The most commonly seen snake in our area is the prairie or western rattlesnake. This has been a “banner” year for rattlesnake spotting in our area. Zell found one in mid-June, curled up just beyond where he was sitting on the ground, petting Coda. A few weeks later, I was coming up a hill near the house after a hike with the dogs and we almost stepped on one under a tree. In both cases, Zell was able to “escort” the snake to a far-away wash. He uses a long hiking stick to get under the snake, which drapes itself over the stick. He then moves it to a bit further away from the house. (A rattler can’t strike if it’s not coiled.) He developed and perfected this technique when he was a volunteer hawk enumerator at the Dinosaur Ridge Hawk Watch in Morrison, CO–a place with numerous snakes sunning themselves in the spring sunshine. Below is a short video of Zell escorting a rattler out of one of our dog runs.
And below is an even shorter video clip of a rattler being a rattler just before Zell escorted it out of the dog run.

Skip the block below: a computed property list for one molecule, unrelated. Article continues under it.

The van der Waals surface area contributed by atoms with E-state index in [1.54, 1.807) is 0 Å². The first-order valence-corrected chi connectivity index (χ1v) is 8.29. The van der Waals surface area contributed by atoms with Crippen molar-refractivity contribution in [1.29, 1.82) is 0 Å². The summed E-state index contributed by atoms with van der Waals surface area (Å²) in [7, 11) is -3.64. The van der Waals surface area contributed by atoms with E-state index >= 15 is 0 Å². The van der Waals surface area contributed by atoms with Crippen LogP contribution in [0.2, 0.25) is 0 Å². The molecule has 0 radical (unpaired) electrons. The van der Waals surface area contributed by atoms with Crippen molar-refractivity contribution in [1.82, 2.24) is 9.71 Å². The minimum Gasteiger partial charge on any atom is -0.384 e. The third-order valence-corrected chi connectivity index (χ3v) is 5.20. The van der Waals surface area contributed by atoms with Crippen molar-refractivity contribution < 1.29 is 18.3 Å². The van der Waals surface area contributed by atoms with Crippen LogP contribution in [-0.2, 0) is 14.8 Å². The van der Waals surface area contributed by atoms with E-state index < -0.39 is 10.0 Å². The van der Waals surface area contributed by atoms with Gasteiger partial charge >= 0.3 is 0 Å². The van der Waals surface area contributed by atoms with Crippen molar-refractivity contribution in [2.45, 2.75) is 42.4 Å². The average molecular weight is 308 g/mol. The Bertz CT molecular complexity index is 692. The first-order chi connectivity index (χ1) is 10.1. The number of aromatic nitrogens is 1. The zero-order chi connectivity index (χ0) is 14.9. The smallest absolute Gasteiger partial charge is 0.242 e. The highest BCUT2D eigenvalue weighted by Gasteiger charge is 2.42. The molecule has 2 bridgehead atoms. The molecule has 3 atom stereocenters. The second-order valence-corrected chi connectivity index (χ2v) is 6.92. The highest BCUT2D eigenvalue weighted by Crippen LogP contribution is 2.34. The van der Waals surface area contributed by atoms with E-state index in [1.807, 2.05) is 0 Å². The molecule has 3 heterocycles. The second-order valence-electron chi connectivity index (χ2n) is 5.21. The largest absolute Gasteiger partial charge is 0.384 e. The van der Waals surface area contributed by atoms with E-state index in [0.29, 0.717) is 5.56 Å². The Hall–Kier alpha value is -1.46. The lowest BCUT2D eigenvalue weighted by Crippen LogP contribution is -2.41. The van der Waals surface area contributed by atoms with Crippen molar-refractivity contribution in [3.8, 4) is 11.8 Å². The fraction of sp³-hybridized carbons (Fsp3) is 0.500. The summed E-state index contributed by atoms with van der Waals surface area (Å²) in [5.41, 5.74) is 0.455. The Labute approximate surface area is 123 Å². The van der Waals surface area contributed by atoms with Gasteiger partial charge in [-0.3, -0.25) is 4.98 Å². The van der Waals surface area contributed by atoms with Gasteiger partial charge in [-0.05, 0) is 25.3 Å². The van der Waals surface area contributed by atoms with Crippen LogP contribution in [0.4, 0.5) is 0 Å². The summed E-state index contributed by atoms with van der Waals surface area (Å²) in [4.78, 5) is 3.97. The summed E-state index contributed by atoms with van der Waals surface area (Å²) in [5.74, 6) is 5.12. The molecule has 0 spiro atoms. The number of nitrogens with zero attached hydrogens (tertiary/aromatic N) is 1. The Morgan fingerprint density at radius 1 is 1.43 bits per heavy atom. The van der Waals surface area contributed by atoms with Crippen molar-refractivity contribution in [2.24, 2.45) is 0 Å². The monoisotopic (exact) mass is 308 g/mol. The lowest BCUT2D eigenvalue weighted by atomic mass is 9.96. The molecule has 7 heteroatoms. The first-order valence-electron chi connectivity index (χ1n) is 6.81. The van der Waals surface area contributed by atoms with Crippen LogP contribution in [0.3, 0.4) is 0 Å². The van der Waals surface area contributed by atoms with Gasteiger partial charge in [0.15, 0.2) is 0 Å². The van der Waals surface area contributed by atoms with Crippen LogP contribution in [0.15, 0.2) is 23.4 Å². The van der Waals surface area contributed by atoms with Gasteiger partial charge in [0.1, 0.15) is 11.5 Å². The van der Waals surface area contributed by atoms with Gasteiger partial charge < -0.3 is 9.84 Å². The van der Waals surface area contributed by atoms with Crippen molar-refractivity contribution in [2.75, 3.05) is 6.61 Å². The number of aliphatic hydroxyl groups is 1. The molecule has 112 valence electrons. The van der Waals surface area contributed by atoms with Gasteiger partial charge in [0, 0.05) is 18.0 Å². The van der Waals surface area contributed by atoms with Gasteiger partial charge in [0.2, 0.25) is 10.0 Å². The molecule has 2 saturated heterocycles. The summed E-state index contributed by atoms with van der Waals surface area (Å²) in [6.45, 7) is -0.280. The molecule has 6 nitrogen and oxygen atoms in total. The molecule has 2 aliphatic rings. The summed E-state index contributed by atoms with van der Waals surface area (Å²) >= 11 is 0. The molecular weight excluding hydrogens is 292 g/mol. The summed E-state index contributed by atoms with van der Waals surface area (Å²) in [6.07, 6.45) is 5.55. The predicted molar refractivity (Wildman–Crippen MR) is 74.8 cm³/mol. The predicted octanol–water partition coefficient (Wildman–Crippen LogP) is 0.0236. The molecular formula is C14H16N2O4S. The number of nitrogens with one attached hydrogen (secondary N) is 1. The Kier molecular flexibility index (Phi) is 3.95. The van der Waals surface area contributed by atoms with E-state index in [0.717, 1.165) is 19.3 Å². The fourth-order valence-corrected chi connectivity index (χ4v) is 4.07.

Healthy adults rarely die from a rattlesnake bite, especially if they receive prompt medical attention. We had a young dog (who is no longer with us, but for other reasons) bit by a rattler as well; it looked like only one fang made contact on his nose. It was a long night before we could get him to the vet–his face swelled up dramatically and he was having trouble breathing. But luckily, the nose doesn’t have as many blood vessels in it to carry the toxin to the rest of the body (unlike our neighbor’s dog’s bite in the blood-vessel-rich thigh). That night, we did one good thing and one bad thing to try to help him (and us) through the night. The good thing–we gave him a dose of Benadryl for the allergic reaction; the bad thing–we gave him aspirin for the pain (which thins the blood and could have made the situation much worse). By the time we could get him to the vet in the morning, he had passed the crisis stage and we mostly just treated him to prevent infection.
© 2008 Tina Mitchell